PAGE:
Topic: "Gondor Goodfellas"(9)
Frodo believes he first participated in the festivities upon a baseball diamond when he was no more than five years old. Similarly, it has been at least twenty-five years since last he swung at a pitched ball. Much about the game remains just as it always was, for that is the charm of the national pastime in the Shire. Frodo has spent many an hour watching others play his game, but, most importantly, he has never stopped wondering just how good he is today. Some changes have indeed occurred, and it has resulted in statistical accomplishments by others that dwarf those of the Hobbit, lo these many years thereafter.
For example, there are no bats made from ash or maple. For the paltry sum of $300 one can purchase an aluminum bat which will last forever, that is unless it flies from the hand of the batter and conks the senses out of an innocent bystander. Everyone wears a helmet, thereby denying all the opportunity to experience a concussion or a mimicry of the status which befell the late Roy Chapman in 1944, when an errant pitch struck immediately behind his left ear. There are no "spikes" on the shoes, but the present tennis version costs a dozen times what the Ty Cobb endorsed (and honed) variety which now rest forlornly in places like Cooperstown.
Frodo knows facts such as these because of today's meeting of the Men of Gondor, which consisted of a Mexican lunch drenched by a Dos Equiis and a sense of attitude followed by an hour of "BP" inside a batting cage. Utilizing all of the available technological improvements developed since last he swung a bat in anger, Frodo waited to take his turn against the mechanized version of Whitey Ford, or at least Pascual Perez.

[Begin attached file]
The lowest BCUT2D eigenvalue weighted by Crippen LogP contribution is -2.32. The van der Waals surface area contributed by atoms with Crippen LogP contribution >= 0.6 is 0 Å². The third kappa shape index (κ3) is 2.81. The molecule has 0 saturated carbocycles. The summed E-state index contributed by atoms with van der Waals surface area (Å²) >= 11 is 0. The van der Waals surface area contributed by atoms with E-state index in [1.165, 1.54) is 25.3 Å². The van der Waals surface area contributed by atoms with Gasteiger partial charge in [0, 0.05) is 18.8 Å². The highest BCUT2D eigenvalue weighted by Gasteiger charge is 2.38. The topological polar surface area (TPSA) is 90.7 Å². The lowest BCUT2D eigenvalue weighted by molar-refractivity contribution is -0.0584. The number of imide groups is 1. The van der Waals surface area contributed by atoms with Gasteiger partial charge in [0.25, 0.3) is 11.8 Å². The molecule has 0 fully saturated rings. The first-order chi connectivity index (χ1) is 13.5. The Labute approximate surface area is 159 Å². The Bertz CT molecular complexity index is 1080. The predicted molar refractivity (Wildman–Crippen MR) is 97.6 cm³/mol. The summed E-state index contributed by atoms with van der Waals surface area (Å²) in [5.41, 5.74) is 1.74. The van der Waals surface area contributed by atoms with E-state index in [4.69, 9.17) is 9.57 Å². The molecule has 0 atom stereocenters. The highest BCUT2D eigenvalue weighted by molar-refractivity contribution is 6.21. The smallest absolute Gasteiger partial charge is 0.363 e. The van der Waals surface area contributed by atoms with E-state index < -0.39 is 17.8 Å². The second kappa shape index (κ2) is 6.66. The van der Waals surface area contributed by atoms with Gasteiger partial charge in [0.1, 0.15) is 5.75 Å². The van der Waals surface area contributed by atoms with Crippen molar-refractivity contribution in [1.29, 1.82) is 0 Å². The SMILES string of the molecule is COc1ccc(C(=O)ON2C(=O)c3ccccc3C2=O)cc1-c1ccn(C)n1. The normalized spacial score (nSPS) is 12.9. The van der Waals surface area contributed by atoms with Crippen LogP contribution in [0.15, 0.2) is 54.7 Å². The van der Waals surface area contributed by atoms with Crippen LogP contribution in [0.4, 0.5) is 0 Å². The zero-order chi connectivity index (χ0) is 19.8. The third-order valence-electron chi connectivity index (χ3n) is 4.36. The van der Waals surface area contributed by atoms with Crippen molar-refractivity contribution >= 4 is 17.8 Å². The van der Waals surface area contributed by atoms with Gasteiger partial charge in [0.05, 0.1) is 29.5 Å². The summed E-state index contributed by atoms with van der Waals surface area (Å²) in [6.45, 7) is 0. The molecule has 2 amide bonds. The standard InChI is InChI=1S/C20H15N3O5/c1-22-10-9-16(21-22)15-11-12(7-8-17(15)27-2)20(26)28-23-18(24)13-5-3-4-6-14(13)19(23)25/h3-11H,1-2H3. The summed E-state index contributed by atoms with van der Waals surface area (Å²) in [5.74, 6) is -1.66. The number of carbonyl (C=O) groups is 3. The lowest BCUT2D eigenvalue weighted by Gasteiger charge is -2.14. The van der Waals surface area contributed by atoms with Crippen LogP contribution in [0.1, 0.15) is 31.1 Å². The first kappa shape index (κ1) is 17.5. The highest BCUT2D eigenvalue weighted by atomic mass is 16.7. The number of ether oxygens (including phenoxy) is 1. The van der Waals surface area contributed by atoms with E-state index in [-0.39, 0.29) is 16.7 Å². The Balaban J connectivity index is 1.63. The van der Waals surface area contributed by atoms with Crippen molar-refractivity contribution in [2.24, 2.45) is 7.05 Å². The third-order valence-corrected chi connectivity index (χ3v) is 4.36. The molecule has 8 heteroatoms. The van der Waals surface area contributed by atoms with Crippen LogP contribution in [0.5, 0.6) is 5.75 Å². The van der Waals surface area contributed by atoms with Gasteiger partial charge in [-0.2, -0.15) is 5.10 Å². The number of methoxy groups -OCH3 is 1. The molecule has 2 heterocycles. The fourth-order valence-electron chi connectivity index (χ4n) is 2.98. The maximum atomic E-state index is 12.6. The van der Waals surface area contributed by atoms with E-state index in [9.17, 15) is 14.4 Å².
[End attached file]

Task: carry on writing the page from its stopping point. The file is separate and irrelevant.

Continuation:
Norm went first. Wearing his Yankee t-shirt, and his Yankee cap, Norm gave witness to the truism that "you can't go home again." Frodo truly believes Norm was a great fan, but as a player, well, he is still a great fan.
Dale followed, and he showed Frodo something he did not anticipate. Dale made contact on nearly every ball to cross the plate. Now that doesn't mean each would've found a passage through an imaginary infield, but it did reflect a natural hand-eye coordination which spoke well of one trained as a soldier.
Lonesome George was the only one left before the Hobbit. LG impressed the Hobbit as the exact kind of guy he would want to bat second in his mythical line-up card. Batting as a right-hander, he drilled ball-after-ball into right field, a skill which the Hobbit has not been able to master, ever.
The Hobbit swung at the first pitch, and missed it badly. The results of the second pitch were not much different as the Hobbit attempted to adjust to the outside sink of the mechanized artillery, set at 75 mph. The third pitch dribbled foul, to his left. Two more swings and misses convinced the Hobbit that making contact was the secret. How to accomplish that was the mystery.
Suddenly, with a mighty ping to echo throughout the innerworld gymnasium, a line drive carried high and hard to left field. Then it began, and ball-after-ball screamed to dead left field, up the middle, and, finally, to the hole in right field. Soon there was a crowd about, all watching the Hobbit torch the machine. At that moment, Frodo could recite the words about John Henry, "a steel-drivin' man."
Momentum drove the Hobbit, and made him hope that this hour in time would never end, or that it at least last until Freddie Gonzalez of the Atlanta Braves wandered in and offered the Hobbit a long-term contract.
Now the Hobbit can rest easy, knowing that he's still got it. Glad he was however, that nobody suggested setting the machine at 95 MPH.